Dispensing advice and wisdom on About.com

Jan. 19, 2010
DAD Editor Kevin Henry interviews Shawn Watson, a dental assistant who became the voice of dentistry on About.com.

Editor’s Note: I recently had the chance to chat with Shawn Watson, who runs About.com’s Guide to Dentistry. About.com is part of The New York Times Company. About.com is a site that gets a lot of traffic and questions, so I wanted to see how Watson, a dental assistant, became the voice of dentistry on About.com. Following is her story, as well as a Q&A I did with her about the site.

I began my career as a dental assistant in 1998, after I graduated from Columbia College in Calgary, Alberta, Canada. From there I worked for many years as a dental assistant in a general dental practice. Then I was offered a rare opportunity to work as a receptionist for a prominent orthodontic office. I was reluctant to leave dental assisting for administrative duties, but I knew there must be a reason for this change. My instincts paid off when I was offered a position as an orthodontic dental assistant. I returned to Columbia College to obtain my orthodontic module in 2000, and from there my love for orthodontic dental assisting took over. I spent the next seven years as an orthodontic dental assistant, and loved every minute of it. I eventually ended up in a general practice that also treats orthodontic patients, the best of both worlds, in my opinion.

When my maternity leave ended after the birth of my second child, I found myself searching for an opportunity to remain at home with my children while continuing to earn a steady income. I was astounded to learn that the Guide to Dentistry position at About.com was available. After successfully completing a rigorous application process that involved an extensive analysis of my knowledge and writing skills, I was named Guide to Dentistry in March 2008.

Being the Guide to Dentistry for About.com has once again given me the opportunity to educate patients about their dental needs, and better explain why they require certain dental treatments. At About.com, we help consumers make good decisions about their everyday lives. We help people solve the tasks, issues, and challenges of their daily lives with reliable information. In a world filled with confusing, conflicting, and anonymous content, we provide a safe, well-lit place where information-overloaded consumers who are low on time can find guidance, not guesswork. Each month, 39 million unique users in the United States visit About.com (source: Average of 12-month period; Nielsen Online, October 2008).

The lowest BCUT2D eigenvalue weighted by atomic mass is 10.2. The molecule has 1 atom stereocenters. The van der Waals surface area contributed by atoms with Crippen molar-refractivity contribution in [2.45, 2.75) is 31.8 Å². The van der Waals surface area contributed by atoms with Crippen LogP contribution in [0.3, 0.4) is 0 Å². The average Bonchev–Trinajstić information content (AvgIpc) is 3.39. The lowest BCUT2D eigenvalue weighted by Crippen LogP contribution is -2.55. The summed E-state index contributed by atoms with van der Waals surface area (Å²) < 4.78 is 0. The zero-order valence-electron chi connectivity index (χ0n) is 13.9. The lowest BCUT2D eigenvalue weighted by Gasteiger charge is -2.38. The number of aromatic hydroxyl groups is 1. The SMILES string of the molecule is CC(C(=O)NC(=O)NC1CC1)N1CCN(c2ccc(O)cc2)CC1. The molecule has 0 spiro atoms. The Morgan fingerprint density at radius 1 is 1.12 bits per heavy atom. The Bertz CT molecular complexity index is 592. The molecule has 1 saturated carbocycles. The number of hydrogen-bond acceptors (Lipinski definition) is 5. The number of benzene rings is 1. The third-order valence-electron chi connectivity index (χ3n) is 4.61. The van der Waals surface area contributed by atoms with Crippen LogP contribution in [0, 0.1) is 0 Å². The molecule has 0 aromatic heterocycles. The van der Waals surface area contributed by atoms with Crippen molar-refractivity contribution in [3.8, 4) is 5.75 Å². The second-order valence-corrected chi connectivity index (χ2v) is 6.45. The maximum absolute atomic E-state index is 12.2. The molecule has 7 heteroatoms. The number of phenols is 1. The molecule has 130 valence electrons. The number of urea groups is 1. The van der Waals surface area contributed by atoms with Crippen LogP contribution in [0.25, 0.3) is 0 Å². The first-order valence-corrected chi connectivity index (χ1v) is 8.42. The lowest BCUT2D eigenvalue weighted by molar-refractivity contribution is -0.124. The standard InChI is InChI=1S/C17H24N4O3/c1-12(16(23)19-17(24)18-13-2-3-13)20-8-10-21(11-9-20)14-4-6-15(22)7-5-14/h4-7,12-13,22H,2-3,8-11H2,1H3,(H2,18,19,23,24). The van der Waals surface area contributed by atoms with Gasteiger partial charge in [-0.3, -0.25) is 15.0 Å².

About.com is one of the 15 most visited Web sites in the United States and consistently places among the top five sites for key verticals, including health, parenting, food, and education. About.com attracts more women than iVillage, more teens than MTV.com, and more men than ESPN.com. My ultimate goal is to once again work as a dental assistant, while remaining the Guide to Dentistry for About.com.

DAD: With About.com being geared toward the consumer, what are some of the most common questions you see on the site?

Shawn Watson: Lately I’ve encountered a number of questions from people looking for reassurance, to know that they are being offered the best treatment for their situation. We live in an age where the Internet has become a second opinion for many people, and they may feel as though they are not being offered all of the options available to them.

When I receive a question like this, I begin by thoroughly explaining the ins and outs of the procedure — from the moment they are given a local anesthetic, to the postoperative instructions they can expect afterward. By explaining the procedure in a way that makes sense to them, I think I help reiterate what the dentist has already explained. I make sure to stress to everyone who posts a question concerning their treatment that they should never feel like they can’t approach their dentist with any questions. My goal is to help patients realize that their dentist always welcomes their questions and concerns about their treatment plan.

DAD: What are some of the strangest questions you've seen posted?

Watson: My forum tends to receive a lot of questions that may seem obscure to the average person. As a dental assistant, I can honestly say that I haven’t encountered a strange question yet, but something that made me chuckle after I became the Guide to Dentistry was finding an old forum thread entitled “Sexy Occupation?!” Apparently being a dental assistant or dental hygienist is seen as one of the “top sexiest positions.” Who knew?!